Today should mark another date on the NBA regular season calendar, but for many, it'll be magnified as another time to make comparisons.
With the No. 8 pick in the 2013 NBA draft, the Detroit Pistons shocked many by selecting Georgia shooting guard Kentavious Caldwell-Pope. The backcourt was in need of new additions, and Detroit was in dire need of perimeter shooting. Caldwell-Pope doesn't scream all-star caliber, but his defensive energy and budding offense fits perfectly with this franchise.
While KCP was chosen by surprise, everybody's biggest hope was former Michigan standout Trey Burke. The growing frustration over the slow-developing Brandon Knight pushed both fans and the front office in search of a different answer.
Detroit decided not to gamble on Burke by drafting KCP instead. General manager Joe Dumars still shook up the backcourt by dealing Knight and forward Khris Middleton to the Milwaukee Bucks for new franchise point guard Brandon Jennings.
Today marks Burke's return to Michigan and certainly raises a Twitter-favorite question: If Burke becomes better than KCP, has Dumars wasted another draft pick?
Dumars will be under plenty of fire for his summer activity, but Burke's future shouldn't decide his fate or the Pistons' success.
The Minnesota Timberwolves selected Burke with the next pick of the draft then traded him to the Utah Jazz. He missed 12 regular season games after injuring his finger in preseason action, and he's starting to get his feet wet as the lead-man in Utah.
His success with the Jazz, however, isn't the deciding factor of whether Detroit went in the right direction. The Pistons hold their own fate in their hands.
Caldwell-Pope has found his way into the starting lineup and creates his own success. New head coach Maurice Cheeks admit he doesn't call plays for the rookie, saying that he generates the offense on his own.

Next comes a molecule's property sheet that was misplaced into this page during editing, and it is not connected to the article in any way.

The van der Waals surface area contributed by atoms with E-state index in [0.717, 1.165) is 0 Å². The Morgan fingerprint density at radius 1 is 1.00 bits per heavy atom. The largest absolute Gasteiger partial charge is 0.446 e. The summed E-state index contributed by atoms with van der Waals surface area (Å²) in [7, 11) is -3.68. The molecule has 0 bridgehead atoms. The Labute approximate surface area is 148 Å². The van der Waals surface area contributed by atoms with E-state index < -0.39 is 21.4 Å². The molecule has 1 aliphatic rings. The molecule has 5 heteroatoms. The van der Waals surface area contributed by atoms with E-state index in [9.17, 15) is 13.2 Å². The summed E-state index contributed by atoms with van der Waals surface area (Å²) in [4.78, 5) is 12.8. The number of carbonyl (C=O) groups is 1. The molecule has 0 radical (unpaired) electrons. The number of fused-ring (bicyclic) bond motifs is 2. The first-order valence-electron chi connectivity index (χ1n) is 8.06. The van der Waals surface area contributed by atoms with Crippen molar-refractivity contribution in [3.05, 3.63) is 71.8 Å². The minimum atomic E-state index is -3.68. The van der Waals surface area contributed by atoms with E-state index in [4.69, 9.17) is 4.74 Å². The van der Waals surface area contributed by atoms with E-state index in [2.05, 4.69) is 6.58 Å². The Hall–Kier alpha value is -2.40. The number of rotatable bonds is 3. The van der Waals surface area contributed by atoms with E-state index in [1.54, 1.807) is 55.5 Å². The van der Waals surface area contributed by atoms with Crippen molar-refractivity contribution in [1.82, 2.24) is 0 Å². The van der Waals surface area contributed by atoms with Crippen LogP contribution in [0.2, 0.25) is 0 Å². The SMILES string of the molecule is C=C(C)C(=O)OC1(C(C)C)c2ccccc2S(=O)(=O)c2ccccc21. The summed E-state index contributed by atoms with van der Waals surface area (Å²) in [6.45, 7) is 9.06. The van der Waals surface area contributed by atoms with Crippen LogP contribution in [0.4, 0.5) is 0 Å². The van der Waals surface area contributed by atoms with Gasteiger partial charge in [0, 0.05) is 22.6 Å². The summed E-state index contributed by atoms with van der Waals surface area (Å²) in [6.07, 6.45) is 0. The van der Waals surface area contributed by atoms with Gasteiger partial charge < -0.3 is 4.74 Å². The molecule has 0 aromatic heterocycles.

His numbers won't wow you, averaging 7.3 points and shooting 40 percent from the field, with only a career-high point total of 17 against the Washington Wizards in December. In comparison, Burke is off to a better start with 13.6 points, 5.6 assists and a career-high standout performance against Orlando for 30.
To be fair, Burke has shown impressive flashes but hasn't been an overwhelmingly dominant guard. Shooting only 39 percent from the field is in glaring need of improvement. Like KCP, Burke is learning to find consistency, as well as leading the struggling Jazz to victories as a rookie point guard.
Burke's production potential is unquestionably higher than KCP's, but the Pistons' rookie guard isn't the measuring stick for Dumars' summer. Detroit's growth or decline under Brandon Jennings will be.
Jennings and KCP don't have to become all-stars for fans to forget about Burke. Jennings is averaging 16.6 points a game and a career-high 8.5 assists. His questionable shot selection and average of 37 percent, along with the underachieving team record of 16-22, is what keeps the Burke discussion alive.
The Pistons acquired a 24-year-old guard who just finished his rookie contract.
Seeing the progress Jennings needs to make, Detroit is working with the closest thing to a rookie at this moment. If the Pistons passed on Burke to keep Knight as well as bring back Chauncey Billups, the 2013 draft would be a definite blunder.
Jennings' game and decision-making needs help, but he's a clear upgrade over Knight and Burke at this moment. The Pistons are one of the youngest teams in the NBA, and they're still learning to consistently play together.
Detroit doesn't need a budding superstar in Caldwell-Pope to verify their draft decision over Burke. Considering a defense surrendering almost 105 points per game, the Pistons will rely on the Georgia product's on-ball pressure and budding offense to help this team grow. Tonight is a great chance for KCP to make fans forget about Burke.